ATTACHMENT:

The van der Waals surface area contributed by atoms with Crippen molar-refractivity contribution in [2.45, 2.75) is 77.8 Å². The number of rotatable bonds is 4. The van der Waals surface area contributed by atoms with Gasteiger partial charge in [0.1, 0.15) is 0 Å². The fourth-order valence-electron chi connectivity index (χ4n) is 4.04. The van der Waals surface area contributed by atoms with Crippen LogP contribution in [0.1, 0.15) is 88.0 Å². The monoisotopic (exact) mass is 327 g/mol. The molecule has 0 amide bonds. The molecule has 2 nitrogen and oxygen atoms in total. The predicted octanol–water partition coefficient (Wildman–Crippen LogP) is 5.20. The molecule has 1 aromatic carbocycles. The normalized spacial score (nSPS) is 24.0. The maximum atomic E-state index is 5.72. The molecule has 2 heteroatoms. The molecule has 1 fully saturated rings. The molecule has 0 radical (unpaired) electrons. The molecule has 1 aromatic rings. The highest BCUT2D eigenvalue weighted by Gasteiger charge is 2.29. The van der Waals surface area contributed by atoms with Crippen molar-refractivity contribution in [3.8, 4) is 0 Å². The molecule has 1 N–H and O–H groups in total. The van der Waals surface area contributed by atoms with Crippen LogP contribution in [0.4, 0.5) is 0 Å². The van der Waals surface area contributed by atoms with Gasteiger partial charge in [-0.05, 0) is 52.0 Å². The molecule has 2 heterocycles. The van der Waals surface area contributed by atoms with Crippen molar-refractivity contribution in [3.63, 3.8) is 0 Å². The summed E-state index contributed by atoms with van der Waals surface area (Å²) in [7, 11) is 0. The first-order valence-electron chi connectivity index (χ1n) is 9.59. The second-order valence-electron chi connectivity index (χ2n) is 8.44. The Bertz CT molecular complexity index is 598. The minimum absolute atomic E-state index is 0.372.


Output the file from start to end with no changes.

The van der Waals surface area contributed by atoms with Crippen molar-refractivity contribution in [2.45, 2.75) is 77.8 Å². The number of rotatable bonds is 4. The van der Waals surface area contributed by atoms with Gasteiger partial charge in [0.1, 0.15) is 0 Å². The fourth-order valence-electron chi connectivity index (χ4n) is 4.04. The van der Waals surface area contributed by atoms with Crippen LogP contribution in [0.1, 0.15) is 88.0 Å². The monoisotopic (exact) mass is 327 g/mol. The molecule has 0 amide bonds. The molecule has 2 nitrogen and oxygen atoms in total. The predicted octanol–water partition coefficient (Wildman–Crippen LogP) is 5.20. The molecule has 1 aromatic carbocycles. The normalized spacial score (nSPS) is 24.0. The maximum atomic E-state index is 5.72. The molecule has 2 heteroatoms. The molecule has 1 fully saturated rings. The molecule has 0 radical (unpaired) electrons. The molecule has 1 aromatic rings. The highest BCUT2D eigenvalue weighted by Gasteiger charge is 2.29. The van der Waals surface area contributed by atoms with Crippen molar-refractivity contribution in [3.8, 4) is 0 Å². The molecule has 1 N–H and O–H groups in total. The van der Waals surface area contributed by atoms with Crippen LogP contribution in [0.4, 0.5) is 0 Å². The van der Waals surface area contributed by atoms with Gasteiger partial charge in [-0.05, 0) is 52.0 Å². The molecule has 2 heterocycles. The van der Waals surface area contributed by atoms with Crippen molar-refractivity contribution in [3.63, 3.8) is 0 Å². The summed E-state index contributed by atoms with van der Waals surface area (Å²) in [7, 11) is 0. The first-order valence-electron chi connectivity index (χ1n) is 9.59. The second-order valence-electron chi connectivity index (χ2n) is 8.44. The Bertz CT molecular complexity index is 598. The minimum absolute atomic E-state index is 0.372.